"The evidence showed that some Swiss-based private bankers went to great lengths to disguise their bad conduct from Credit Suisse executive management," Dougan said. Seven Credit Suisse employees have been arrested in connection with the tax evasion scheme, though none of them have been tried yet.  

Levin said he wants the bank to do more than just pay fines and make promises to do better. "Turn over the names of the people whom you aided and abetted in tax evasion," Levin said. He said the Swiss bank has given U.S. authorities the names of only 238 out of the 22,000 secret account holders. Credit Suisse officials said they hired outside accountants to go over their books, closed accounts and stopped certain lines of business to help ensure that customers aren't using the country's vaunted secrecy laws to shirk tax responsibilities. But Credit Suisse General Counsel Romeo Cerutti said Swiss laws won't let them disclose the names of their American clients.   U.S. Deputy Attorney General James Cole said Swiss secrecy laws were a problem, but the Justice Department had started a new program to encourage Swiss whistleblowers to share information with U.S. authorities. He said the program had been successful, but he couldn't share details about ongoing investigations. "Just because we can't disclose what we are doing, doesn't mean we are not actively pursuing these cases," Cole said at the hearing. Senators directed their ire not just at Credit Suisse, but also at the Swiss government for frustrating U.S. investigations by not allowing Swiss banks to hand over more information about their American clients.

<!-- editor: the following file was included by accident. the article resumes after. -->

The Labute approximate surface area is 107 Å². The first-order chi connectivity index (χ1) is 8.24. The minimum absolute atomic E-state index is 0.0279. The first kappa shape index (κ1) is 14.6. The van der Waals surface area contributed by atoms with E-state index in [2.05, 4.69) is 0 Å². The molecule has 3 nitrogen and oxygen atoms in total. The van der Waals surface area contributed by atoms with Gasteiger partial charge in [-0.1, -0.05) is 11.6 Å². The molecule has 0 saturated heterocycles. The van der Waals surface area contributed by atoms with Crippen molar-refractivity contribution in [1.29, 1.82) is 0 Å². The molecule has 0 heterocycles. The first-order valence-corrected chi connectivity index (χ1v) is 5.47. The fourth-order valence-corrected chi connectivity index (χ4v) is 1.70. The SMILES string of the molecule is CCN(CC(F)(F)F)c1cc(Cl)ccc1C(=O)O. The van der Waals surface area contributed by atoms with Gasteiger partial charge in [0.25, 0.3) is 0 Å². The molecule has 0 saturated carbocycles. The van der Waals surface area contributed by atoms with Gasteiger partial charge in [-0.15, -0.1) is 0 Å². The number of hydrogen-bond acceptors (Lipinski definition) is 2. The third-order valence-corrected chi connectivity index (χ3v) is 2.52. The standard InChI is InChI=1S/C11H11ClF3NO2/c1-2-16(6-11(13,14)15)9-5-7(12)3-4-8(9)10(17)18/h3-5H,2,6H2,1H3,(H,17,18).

"Any real idea that the government of Switzerland is cooperating with us is a joke," said Sen. John McCain (R-Az.).

New laws and treaties could make it easier for American and Swiss authorities to work together. Until then, Swiss banks are in a tough spot.  Republican Senator Tom Coburn from Oklahoma said the contradictory laws present bankers with a choice: going to jail in the U.S. or Switzerland. "Where would you like to spend time?" Sen. Coburn asked the Credit Suisse's head lawyer. "That's a tough decision," Cerutti responded.



Adidas Looks to Score in Brazil and Chokes